Saturday 17 November, 2018

St James state of emergency continues to cool last year’s ‘hot spots’

Recent calls by several stakeholders, including politicians and the business community, for an extension of the state of emergency in St James, could be interpreted as a manifestation that the process of taming the crime monster with the use of the enhanced security measures is yielding some gains.

Bloodletting in the parish, which resulted in some 335 murders there last year, spilled over into this year until Prime Minister Andrew Holness declared a state of emergency for the parish on Thursday, January 18.

Earlier this month, one of the most vocal advocates for the extension, Montego Bay Mayor, Homer Davis, was quoted as saying, "within this period last year there was a murder every 32 hours".

Elaborating, Davis said, "We commend the security forces on a job well done. I am pleased to say that if we continue on this same trend, we should have less than 100 murders this year."

Noticeably, there has been a drastic decline in murders recorded in the violence-prone inter-city communities of the parish, such as Salt Spring and Flanker, where homicides numbered were over 80 and 30, respectively, last year. But so far this year, the murder tally for the two communities that featured so heavily among the over 300 murders in the parish last year, are both in single digits.

Statistics indicate that up to July 21, some 55 people were murdered in St James. This is a reduction of 113 when compared with the similar period in 2017, when 168 people were killed in the parish.

Coincidentally, up to Saturday, July 28, the national murder count stood at 758, which is 126 less than the 884 that were recorded over the same period last year.

Joining the recent call for an extension of the state of emergency which was first extended for another 90 days when it came to an end in May, Attorney General, Marlene Malahoo-Forte, who is also the Member of Parliament (MP) for West Central St James, argued that there was word going around that the Opposition may not want to support a further extension.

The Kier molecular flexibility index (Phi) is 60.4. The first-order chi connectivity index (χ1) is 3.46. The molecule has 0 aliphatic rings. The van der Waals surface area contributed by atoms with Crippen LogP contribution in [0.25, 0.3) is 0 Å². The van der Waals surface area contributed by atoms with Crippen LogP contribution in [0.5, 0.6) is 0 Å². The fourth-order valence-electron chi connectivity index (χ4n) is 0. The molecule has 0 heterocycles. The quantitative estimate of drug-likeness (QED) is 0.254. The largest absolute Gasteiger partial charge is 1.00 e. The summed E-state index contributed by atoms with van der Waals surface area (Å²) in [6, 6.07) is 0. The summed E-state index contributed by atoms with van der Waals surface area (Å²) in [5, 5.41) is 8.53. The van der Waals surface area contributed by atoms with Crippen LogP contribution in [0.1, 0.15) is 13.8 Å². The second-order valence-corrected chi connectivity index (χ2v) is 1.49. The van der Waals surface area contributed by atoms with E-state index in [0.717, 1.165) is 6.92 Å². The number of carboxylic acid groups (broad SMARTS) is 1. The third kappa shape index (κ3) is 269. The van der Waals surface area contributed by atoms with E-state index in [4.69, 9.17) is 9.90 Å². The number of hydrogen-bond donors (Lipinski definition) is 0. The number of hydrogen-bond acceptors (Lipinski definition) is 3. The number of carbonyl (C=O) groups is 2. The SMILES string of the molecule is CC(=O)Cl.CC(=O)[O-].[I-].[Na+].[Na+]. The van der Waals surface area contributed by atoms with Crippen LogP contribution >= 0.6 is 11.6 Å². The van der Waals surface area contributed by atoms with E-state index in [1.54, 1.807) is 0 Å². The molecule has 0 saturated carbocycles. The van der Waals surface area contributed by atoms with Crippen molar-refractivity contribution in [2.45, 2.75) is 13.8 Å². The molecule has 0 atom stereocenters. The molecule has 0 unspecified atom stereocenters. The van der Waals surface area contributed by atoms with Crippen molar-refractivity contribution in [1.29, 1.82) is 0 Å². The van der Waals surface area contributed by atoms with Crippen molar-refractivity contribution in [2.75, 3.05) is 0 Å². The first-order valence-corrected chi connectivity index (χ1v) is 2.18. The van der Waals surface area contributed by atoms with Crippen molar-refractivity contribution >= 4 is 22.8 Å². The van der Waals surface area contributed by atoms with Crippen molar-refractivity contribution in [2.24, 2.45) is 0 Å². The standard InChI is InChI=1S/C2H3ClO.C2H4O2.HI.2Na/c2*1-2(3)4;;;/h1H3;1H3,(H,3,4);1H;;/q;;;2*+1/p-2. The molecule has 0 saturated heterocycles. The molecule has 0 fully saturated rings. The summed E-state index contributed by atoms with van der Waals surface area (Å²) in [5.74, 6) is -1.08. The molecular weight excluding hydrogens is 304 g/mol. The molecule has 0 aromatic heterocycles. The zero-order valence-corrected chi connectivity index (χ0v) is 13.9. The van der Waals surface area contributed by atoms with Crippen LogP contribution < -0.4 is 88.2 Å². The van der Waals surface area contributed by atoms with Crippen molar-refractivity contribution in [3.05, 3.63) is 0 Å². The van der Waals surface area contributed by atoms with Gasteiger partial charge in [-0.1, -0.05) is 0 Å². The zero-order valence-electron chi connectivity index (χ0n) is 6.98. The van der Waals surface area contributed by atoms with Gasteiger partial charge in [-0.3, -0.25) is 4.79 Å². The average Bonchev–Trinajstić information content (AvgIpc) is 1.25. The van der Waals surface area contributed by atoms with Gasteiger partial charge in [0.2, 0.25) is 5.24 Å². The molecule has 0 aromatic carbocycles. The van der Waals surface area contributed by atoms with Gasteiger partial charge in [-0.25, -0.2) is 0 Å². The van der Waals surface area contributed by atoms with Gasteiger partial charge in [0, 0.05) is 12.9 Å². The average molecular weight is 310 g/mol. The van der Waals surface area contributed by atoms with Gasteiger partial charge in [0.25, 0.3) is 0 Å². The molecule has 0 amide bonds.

"We hear the Opposition saying they are not so sure they want to extend it, and I ask myself why is it there is disagreement about continuing something that is taking us in the right direction," the attorney general said during a ceremony to launch Emancipation and Independence Day activities in St James earlier this month.

But last Tuesday the parliamentary Opposition calmed fears by again giving its support to the continuation of the emergency measures in St James, although some of its House members voiced dissatisfaction with the now protracted exercise.

However, all 52 Members of Parliament who were present at the sitting supported the resolution authorising the extension of the state of emergency. Eleven MPs were absent.

Then the Senate on Friday voted to extend the state of emergency in St James for another three months, until November 1. All 15 senators who were present voted yes, while six were absent.

Senator Pearnel Charles Jr, the Minister of State for Foreign Affairs and Foreign Trade, in moving the resolution for the extension, highlighted that much was accomplished under the initiative, but acknowledged that more needs to be done.

If the current trend of reduction in murders in the parish holds, the parish which in recent years has become the bloodiest in Jamaica, could indeed record less than a half of the over 300 murder that occurred last year.

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